The incipient incarnation of Atomic Rooster -- with Vincent Crane (organ/vocals), Nick Graham (vocals/bass), and Carl Palmer (drums) -- was together just long enough to document its debut, Atomic Roooster (1970) -- (note: the extra O is intentional). Prior to the last-minute addition of Graham -- the only bassist Atomic Rooster ever had -- the band emerged from the remnants of the then recently defunct Crazy World of Arthur Brown. The material was primarily courtesy of Crane and consisted of heavier sides. His versatility is evident throughout the impressive array of styles ranging from the folk-inspired pastoral "Winter" to the bluesy horn arrangement heard on "Broken Wings." This directly contrasts driving rockers such as the album's edgy opener, "Friday 13th," or the aggressive "S.L.Y." "Decline and Fall" is a jazz-infused number boasting some exceptional if not incendiary instrumental interaction, most notably from Crane and Palmer. Lyrically, Crane reveals his penchant for dark imagery, including the fatalistic "What is the point of going on?" chorus that runs through the aforementioned "Winter" or the sexually snide "And So to Bed." Support was bolstered by strong live appearances, positive word-of-mouth, and a few significant BBC Radio sessions -- all of which resulted in Atomic Roooster making a respectable showing at number 49 on the U.K. LP charts. By the time the platter was picked up by Elektra Records in North America, the personnel had already changed with John Cann (guitar/vocals) replacing Graham. In an interesting move, they decided that Cann should also overdub guitar parts to "S.L.Y." and "Before Tomorrow," as well as provide a new vocal to "Friday 13th." The transformation didn't end there, either, as the original running order was also significantly altered. Parties interested in hearing both should locate the 2004 reissue, as the supplementary selections feature the U.S. version(s), plus a pair of uniformly excellent selections broadcast on BBC Radio -- "Friday 13th" and "Seven Lonely Streets" (aka "Seven Streets") from Atomic Rooster's follow-up LP, Death Walks Behind You (1970). Of further historical note is that the live-in-the-studio BBC recordings were documented less than a week before the departure of Palmer, effectively ending the first lineup.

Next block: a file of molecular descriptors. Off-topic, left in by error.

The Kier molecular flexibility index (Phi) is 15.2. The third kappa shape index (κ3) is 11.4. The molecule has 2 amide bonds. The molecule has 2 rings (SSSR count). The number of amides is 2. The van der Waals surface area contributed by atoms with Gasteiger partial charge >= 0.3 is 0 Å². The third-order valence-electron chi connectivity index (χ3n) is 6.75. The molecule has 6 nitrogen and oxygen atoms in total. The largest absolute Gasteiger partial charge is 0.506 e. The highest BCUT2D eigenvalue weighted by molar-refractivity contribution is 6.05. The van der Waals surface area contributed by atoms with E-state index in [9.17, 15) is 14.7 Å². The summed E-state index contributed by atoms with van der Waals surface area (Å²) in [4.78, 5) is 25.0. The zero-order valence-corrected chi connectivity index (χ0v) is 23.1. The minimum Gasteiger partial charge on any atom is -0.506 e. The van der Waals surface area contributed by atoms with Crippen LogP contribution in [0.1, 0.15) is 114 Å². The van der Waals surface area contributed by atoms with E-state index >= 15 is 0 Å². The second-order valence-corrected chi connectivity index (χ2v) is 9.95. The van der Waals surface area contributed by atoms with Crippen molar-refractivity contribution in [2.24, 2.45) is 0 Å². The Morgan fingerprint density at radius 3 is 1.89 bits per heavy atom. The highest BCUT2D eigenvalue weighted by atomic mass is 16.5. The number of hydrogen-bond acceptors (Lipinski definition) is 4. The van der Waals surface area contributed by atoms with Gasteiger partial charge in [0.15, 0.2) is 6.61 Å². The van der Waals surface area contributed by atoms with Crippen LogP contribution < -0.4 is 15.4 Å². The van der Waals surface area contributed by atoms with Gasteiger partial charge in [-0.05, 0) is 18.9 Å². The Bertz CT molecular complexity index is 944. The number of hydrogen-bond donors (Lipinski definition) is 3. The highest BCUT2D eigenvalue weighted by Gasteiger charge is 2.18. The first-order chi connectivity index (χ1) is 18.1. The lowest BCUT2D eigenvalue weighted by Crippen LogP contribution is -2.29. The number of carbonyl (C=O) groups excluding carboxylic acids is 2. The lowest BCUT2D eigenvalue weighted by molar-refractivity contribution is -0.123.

AllMusic Review by Lindsay Planer